A Plantain Festival has come to pass for the people of Agogo in the Ashanti Region.  The Traditional Council, led by the Omanhene, Nana Kwame Akuoko Sarpong last Sunday introduced a novelty dubbed – Golden Plantain Festival – to showcase their agricultural pride.

So, just as we have a Yam Festival, the people of Agogo have proved to Ghana that working towards abundance and having a Plantain Festival is a can do.  And what better time to show this than in this era of Planting for Food and Jobs.

Plantain, according to the Omanhene, has become the “gold of Agogo”.  Planting of the crop was introduced in the 1960s after the fortunes of cocoa, the then active crop in the area, dwindled following a series of destructive fire outbreaks which also damaged the land.  Plantain, alongside some other young plants was introduced at some point primarily to help rejuvenate the destroyed land.  

Nearly six decades on, plantain farming has become the mainstay of the people of Agogo.  It is believed to have and continues to offer employment opportunities to the youth who otherwise would have trooped to the cities in search of non-existing jobs.  The festival therefore is not only to make a show of the pride of the traditional area but also to celebrate the illustrious plantain farmers in the area for their hard work.

Exportable item

It is absolutely encouraging to note that plantain produced in Agogo has become an exportable item to neighbouring Burkina Faso, Benin, La Cote D’Ivoire, Togo and Mali. Not too long ago, Ghana was importing the same commodity from some of these countries.  If the tables have today turned in favour of Ghana, we need to acknowledge same and build on the tireless efforts of the people who have made it so.

There are a few areas in the country with examples of turn-around farm produce worth identifying and celebrated.  What the Agogo Taditional Council has done is worth emulation by those other Traditional Councils who have seen such good work by their farmers.  

Interestingly, the three day Agogo Golden Plantain Festival, as reported in the October 6 issue of the Daily Graphic, was combined with a grand durbar which was attended by Ghanaians from all walks of life.  This is potentially a good attraction for local tourism in the area.  It is for the Tourism Development Authority to grab it, capitalise on it and promote for the future.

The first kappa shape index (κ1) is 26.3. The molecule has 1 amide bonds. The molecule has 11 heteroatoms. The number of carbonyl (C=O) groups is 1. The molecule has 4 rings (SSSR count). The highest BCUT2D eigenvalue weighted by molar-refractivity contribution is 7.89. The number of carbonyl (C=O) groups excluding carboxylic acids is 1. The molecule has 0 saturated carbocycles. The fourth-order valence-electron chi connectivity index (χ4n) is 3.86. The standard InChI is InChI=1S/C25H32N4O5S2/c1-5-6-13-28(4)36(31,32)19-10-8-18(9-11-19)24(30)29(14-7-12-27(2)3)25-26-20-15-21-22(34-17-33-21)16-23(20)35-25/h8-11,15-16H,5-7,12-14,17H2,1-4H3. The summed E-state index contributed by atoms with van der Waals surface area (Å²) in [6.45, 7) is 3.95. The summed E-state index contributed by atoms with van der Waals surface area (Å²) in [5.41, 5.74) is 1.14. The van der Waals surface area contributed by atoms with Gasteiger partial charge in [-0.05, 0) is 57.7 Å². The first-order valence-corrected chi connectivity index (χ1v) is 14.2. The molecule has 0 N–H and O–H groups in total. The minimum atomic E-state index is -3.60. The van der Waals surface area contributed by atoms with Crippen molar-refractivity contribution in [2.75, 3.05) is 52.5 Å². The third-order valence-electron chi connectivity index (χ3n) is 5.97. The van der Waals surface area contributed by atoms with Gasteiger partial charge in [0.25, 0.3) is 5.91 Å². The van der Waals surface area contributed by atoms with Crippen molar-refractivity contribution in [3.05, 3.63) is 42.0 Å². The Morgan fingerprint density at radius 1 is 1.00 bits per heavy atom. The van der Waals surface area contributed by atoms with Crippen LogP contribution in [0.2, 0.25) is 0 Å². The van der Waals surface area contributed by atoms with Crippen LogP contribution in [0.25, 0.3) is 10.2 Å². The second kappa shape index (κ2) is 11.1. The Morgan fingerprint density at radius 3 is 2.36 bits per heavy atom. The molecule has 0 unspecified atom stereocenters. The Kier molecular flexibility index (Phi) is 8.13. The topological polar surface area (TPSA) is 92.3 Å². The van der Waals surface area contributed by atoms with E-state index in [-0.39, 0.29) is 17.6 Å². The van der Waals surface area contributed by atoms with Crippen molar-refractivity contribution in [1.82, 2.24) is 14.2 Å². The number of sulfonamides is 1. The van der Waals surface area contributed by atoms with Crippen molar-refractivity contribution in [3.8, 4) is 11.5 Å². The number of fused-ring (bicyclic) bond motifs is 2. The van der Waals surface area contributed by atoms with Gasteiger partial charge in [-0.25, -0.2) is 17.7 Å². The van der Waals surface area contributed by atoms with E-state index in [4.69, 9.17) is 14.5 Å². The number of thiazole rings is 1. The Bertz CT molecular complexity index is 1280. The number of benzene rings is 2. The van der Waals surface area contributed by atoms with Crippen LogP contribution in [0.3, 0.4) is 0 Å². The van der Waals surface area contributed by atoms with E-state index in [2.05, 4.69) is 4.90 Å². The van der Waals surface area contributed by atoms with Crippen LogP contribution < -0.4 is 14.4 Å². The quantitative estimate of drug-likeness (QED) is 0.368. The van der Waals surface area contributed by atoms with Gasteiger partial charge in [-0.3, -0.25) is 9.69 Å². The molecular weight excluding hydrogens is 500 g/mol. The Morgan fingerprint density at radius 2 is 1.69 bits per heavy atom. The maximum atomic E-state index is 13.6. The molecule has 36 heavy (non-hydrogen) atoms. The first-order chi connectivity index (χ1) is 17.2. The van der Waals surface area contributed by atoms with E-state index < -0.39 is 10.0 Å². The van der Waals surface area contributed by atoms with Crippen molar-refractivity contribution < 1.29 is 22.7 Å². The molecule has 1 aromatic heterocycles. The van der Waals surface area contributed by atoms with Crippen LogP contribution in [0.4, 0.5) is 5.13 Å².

Plantain, green, semi-ripe or ripe, could be used for a variety of foods including delicious snacks such as roasted plantain, kelewele, ofam and plantain chips.  A good variety of plantain dishes are not quite well known and how good it would be for the hospitality industry to point them out to us during the festival period.  Also, as a build up to the festival, restaurants and hotels in the area could take a week to wet appetites with adverts on a variety of plantain dishes as they introduce guests to some novelty dishes unknown at family tables.  

Opportunities

Small initiatives usually attract big minds to help grow many more opportunities.  And so it is not surprising that as reported by the Daily Graphic of October 6, a Deputy Minister of Agriculture, Mr. George Oduro, announced at the Festival that plans by the Government, “Were far advanced to construct a $200,000 plantain processing factory in Agogo as part of the Government’s One-district, One-factory (1D1F) policy”.  He explained that the project would be in partnership with the private sector and was aimed at creating employment opportunities.

Another help has also beckoned the Asante Akyem North District.  The District has apparently been selected to benefit from a Canada-sponsored Agricultural programme.  This is a career development training dubbed, “Modernising Agriculture in Ghana” (MAG) and it would be targeted at some selected farmers in the area.

The days for sweet potato crisps and corn flakes factories are not too far from some of our districts. 

Source: graphic.com.gh